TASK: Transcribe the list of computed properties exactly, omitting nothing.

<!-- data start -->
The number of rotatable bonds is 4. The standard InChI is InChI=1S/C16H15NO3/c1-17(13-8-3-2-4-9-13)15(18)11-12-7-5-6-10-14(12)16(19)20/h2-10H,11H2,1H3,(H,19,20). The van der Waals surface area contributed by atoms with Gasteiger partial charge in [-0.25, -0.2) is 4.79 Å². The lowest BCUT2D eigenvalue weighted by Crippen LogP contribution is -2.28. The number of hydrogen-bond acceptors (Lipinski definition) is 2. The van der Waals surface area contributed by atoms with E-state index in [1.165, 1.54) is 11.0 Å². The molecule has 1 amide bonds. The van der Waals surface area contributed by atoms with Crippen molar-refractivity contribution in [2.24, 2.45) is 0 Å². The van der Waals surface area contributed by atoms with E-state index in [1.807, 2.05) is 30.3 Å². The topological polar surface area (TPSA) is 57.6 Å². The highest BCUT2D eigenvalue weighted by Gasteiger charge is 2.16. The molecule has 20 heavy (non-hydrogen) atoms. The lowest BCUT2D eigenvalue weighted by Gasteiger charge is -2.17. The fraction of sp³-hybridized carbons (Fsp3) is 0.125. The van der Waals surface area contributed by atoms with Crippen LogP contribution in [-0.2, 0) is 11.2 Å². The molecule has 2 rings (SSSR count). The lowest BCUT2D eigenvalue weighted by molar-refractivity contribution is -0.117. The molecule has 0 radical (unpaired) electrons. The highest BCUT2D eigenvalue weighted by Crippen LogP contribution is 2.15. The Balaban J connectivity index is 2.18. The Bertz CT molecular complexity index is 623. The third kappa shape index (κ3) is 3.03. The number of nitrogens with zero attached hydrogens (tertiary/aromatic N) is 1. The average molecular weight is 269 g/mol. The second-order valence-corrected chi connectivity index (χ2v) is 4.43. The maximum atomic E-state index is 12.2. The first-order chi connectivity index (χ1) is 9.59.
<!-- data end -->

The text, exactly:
The number of rotatable bonds is 4. The standard InChI is InChI=1S/C16H15NO3/c1-17(13-8-3-2-4-9-13)15(18)11-12-7-5-6-10-14(12)16(19)20/h2-10H,11H2,1H3,(H,19,20). The van der Waals surface area contributed by atoms with Gasteiger partial charge in [-0.25, -0.2) is 4.79 Å². The lowest BCUT2D eigenvalue weighted by Crippen LogP contribution is -2.28. The number of hydrogen-bond acceptors (Lipinski definition) is 2. The van der Waals surface area contributed by atoms with E-state index in [1.165, 1.54) is 11.0 Å². The molecule has 1 amide bonds. The van der Waals surface area contributed by atoms with Crippen molar-refractivity contribution in [2.24, 2.45) is 0 Å². The van der Waals surface area contributed by atoms with E-state index in [1.807, 2.05) is 30.3 Å². The topological polar surface area (TPSA) is 57.6 Å². The highest BCUT2D eigenvalue weighted by Gasteiger charge is 2.16. The molecule has 20 heavy (non-hydrogen) atoms. The lowest BCUT2D eigenvalue weighted by Gasteiger charge is -2.17. The fraction of sp³-hybridized carbons (Fsp3) is 0.125. The van der Waals surface area contributed by atoms with Crippen LogP contribution in [-0.2, 0) is 11.2 Å². The molecule has 2 rings (SSSR count). The lowest BCUT2D eigenvalue weighted by molar-refractivity contribution is -0.117. The molecule has 0 radical (unpaired) electrons. The highest BCUT2D eigenvalue weighted by Crippen LogP contribution is 2.15. The Balaban J connectivity index is 2.18. The Bertz CT molecular complexity index is 623. The third kappa shape index (κ3) is 3.03. The number of nitrogens with zero attached hydrogens (tertiary/aromatic N) is 1. The average molecular weight is 269 g/mol. The second-order valence-corrected chi connectivity index (χ2v) is 4.43. The maximum atomic E-state index is 12.2. The first-order chi connectivity index (χ1) is 9.59.